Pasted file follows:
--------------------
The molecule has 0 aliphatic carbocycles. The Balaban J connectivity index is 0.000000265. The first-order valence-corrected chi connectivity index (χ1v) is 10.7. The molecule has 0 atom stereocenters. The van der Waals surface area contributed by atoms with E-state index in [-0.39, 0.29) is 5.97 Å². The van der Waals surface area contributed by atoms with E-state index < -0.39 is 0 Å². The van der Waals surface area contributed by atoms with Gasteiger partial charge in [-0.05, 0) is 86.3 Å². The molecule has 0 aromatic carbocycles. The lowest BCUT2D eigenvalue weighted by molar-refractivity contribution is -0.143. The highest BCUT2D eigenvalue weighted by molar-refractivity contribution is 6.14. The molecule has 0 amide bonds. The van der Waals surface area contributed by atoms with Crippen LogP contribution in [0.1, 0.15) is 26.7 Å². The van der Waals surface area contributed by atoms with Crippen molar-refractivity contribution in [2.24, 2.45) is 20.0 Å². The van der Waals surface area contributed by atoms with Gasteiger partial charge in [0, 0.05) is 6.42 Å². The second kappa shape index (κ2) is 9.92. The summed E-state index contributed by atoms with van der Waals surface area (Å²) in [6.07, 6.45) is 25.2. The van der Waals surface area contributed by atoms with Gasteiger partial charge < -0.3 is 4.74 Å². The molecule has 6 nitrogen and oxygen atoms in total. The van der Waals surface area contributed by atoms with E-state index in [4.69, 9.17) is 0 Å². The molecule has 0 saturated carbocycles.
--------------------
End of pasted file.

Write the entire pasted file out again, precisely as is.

The molecule has 0 aliphatic carbocycles. The Balaban J connectivity index is 0.000000265. The first-order valence-corrected chi connectivity index (χ1v) is 10.7. The molecule has 0 atom stereocenters. The van der Waals surface area contributed by atoms with E-state index in [-0.39, 0.29) is 5.97 Å². The van der Waals surface area contributed by atoms with E-state index < -0.39 is 0 Å². The van der Waals surface area contributed by atoms with Gasteiger partial charge in [-0.05, 0) is 86.3 Å². The molecule has 0 aromatic carbocycles. The lowest BCUT2D eigenvalue weighted by molar-refractivity contribution is -0.143. The highest BCUT2D eigenvalue weighted by molar-refractivity contribution is 6.14. The molecule has 0 amide bonds. The van der Waals surface area contributed by atoms with Crippen LogP contribution in [0.1, 0.15) is 26.7 Å². The van der Waals surface area contributed by atoms with Crippen molar-refractivity contribution in [2.24, 2.45) is 20.0 Å². The van der Waals surface area contributed by atoms with Gasteiger partial charge in [0, 0.05) is 6.42 Å². The second kappa shape index (κ2) is 9.92. The summed E-state index contributed by atoms with van der Waals surface area (Å²) in [6.07, 6.45) is 25.2. The van der Waals surface area contributed by atoms with Gasteiger partial charge < -0.3 is 4.74 Å². The molecule has 6 nitrogen and oxygen atoms in total. The van der Waals surface area contributed by atoms with E-state index in [4.69, 9.17) is 0 Å². The molecule has 0 saturated carbocycles.